We waited for a while longer, and then the next step involved a staff member kindly escorting us up a flight of stairs where there was a buzz of activity with people taking exams and getting photos taken. I was directed to sit on a particular bench for a while, and then a staff member appeared and told me to go to a particular queue. Soon it was my turn, finally, to get a photo taken. I had to hand over my slip with the barcode (from the machine a while back) so that the photo-taking staff member could scan it. Then it was back to waiting in the first room again. At some point, maybe with the photographer?, I was given a blue piece of paper to which I had to affix my two remaining stamps. We were told it would be another hour or so for the licence to be printed. Well, at least it’s nice to have a time estimate.

Finally, at long last, they called my name and the number on my blue paper. I got to join a queue of other people with yellow papers who had been called at the same time. I think they were getting licences for the first time? I handed over my blue paper and got my licence.

Last step: log in with my PINs at the machine by the door to make sure all my details were correct in the system. I still don’t quite understand what the system is, but whatever it is, I’m in it.

And behold, around 11:40am, a mere four hours and 40 minutes after we set out from home, we could take the train back to Y’s work, where the poor guy had only 10 minutes for lunch before having to go to a meeting. (Thanks for helping me!) Check back in 3 years for an update when I have to go back to renew the licence! (The first renewal has to be done at the central centre, but after that, locally is ok.)

Fin.

Ads

I’m not sure why, but I find ads intriguing when I visit or move somewhere new. Especially when they’re in a language I don’t understand—then I can try to figure out the meaning, or just make it up.

I’m amused, actually, that I’m now seeing things like the gem below show up on Facebook. I’m not sure what I clicked on to deserve that “sponsored post”, but it’s fantastic.

ad

Of course, Japanese ads can be excruciatingly annoying, like this one that I remember seeing repeatedly when visiting a few months ago. [Aside: I am ridiculously proud that I found it again, all by myself! Although I would not like to share how much time I spent, and then it turned out that it wasn’t as bad as I remembered.]

But then there are the ones like this, that are true works of art.

Sounds of the supermarket

I’m always struck by the complex auditory landscape of Japanese groceries and large retail stores. From the employees shouting ‘welcome’ when you enter and tempting you with the day’s special in the different sections, to the pre-recorded ads that play when you move into certain areas of the store, all with background music, it can be a bit of a sensory overload.

This audio recording captures my local grocery with typical pop music in the background, people talking, and the beep of the checkout machines, when a traditional sound cuts in: a recording of an old-fashioned street vendor calling out to sell his baked sweet potatoes (yaki imo) that plays near a stand where this delicious treat is on offer.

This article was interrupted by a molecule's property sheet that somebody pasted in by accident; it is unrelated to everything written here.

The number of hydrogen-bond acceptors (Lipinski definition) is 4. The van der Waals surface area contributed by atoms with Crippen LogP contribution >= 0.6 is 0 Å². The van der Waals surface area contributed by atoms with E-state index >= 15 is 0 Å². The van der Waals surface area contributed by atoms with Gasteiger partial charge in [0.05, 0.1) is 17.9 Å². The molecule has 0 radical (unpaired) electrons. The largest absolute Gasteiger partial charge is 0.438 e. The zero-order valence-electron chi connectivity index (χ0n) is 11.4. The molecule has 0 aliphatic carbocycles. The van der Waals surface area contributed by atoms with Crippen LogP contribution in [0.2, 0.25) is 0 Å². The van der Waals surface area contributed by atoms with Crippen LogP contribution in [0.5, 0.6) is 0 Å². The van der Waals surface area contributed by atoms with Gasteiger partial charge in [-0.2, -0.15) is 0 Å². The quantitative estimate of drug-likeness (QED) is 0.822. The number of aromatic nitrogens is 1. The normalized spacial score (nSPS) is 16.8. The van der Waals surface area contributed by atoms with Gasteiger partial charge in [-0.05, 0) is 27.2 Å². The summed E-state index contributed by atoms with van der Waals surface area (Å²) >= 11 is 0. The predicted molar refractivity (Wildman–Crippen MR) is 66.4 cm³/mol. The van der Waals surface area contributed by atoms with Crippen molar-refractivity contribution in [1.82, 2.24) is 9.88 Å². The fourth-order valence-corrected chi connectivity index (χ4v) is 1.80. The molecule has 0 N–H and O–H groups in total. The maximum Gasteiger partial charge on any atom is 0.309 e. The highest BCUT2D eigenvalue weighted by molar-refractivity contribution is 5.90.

Sakura

Everyone knows about cherry blossoms in Japan, right? I can testify that the beauty of the season goes beyond words. It’s like being in another world when the streets are lined with shivering iridescent white-pink blossoms.

Cherry blossoms, or sakura, are a core part of Japanese culture. Ohanami, or literally, viewing flowers, is definitely the thing to do when the cherry blossoms are blooming. News media broadcast sakura forecasts as they start to bloom from south to north in Japan. People go to particularly beautiful spots to watch the flowers and admire the ephemeral beauty that lasts so briefly before it’s gone (like life).

Oh yes, and there is a lot of hoopla regarding equipment for ohanami, including sakura-themed everything so that you can eat, drink, and be merry while watching the flowers.

There are some lovely words specific to sakura, such as:

  • shidarezukura (cherry tree with the branches hanging down, like a weeping willow)
  • yaezakura (8-petaled flowers)
  • yozakura (night viewing of sakura)
  • sakura fubuki (falling cherry blossom petals)

Some of my photos of this year’s sakura are below.

Baths

I had good intentions to start this blog earlier (a few weeks ago), but alas, it has been painful to get started. If I could only directly plug my thoughts while in the bathtub directly into the blog, it would be epic. I have written veritable novels (or at least really long blog posts) in my head while in the bath, but then the words evaporate. Well, at least I’m left with a list of ideas to work through.

So, baths. My bathroom, literally a bath room, is shown below. The Japanese style of bathing is as follows:

  1. Fill the bath with water if not already full. Tangent: Actually, we keep ours filled all the time and drain it once a week or so. We have a hose so that leftover water can be used in the washing machine. The plastic “lids” in the picture cover the bath and retain the heat a bit.
  2. Turn on the water heater (gas). A friendly voice tells you that the bath has been turned on.
  3. Wait for the cheerful music and friendly voice to tell you that the bath is ready, maybe 30 minutes later or so depending on the water temperature beforehand. The water has been heated and topped up if the tub wasn’t full.
  4. In the bathroom, wash your body and hair using buckets of hot water from the bath or the handheld shower head. You can splash around since again, it’s literally a bath room.
  5. Once clean, get into the tub for a soak.

This is the procedure in public baths as well as at home. Wash first, then bath!

bath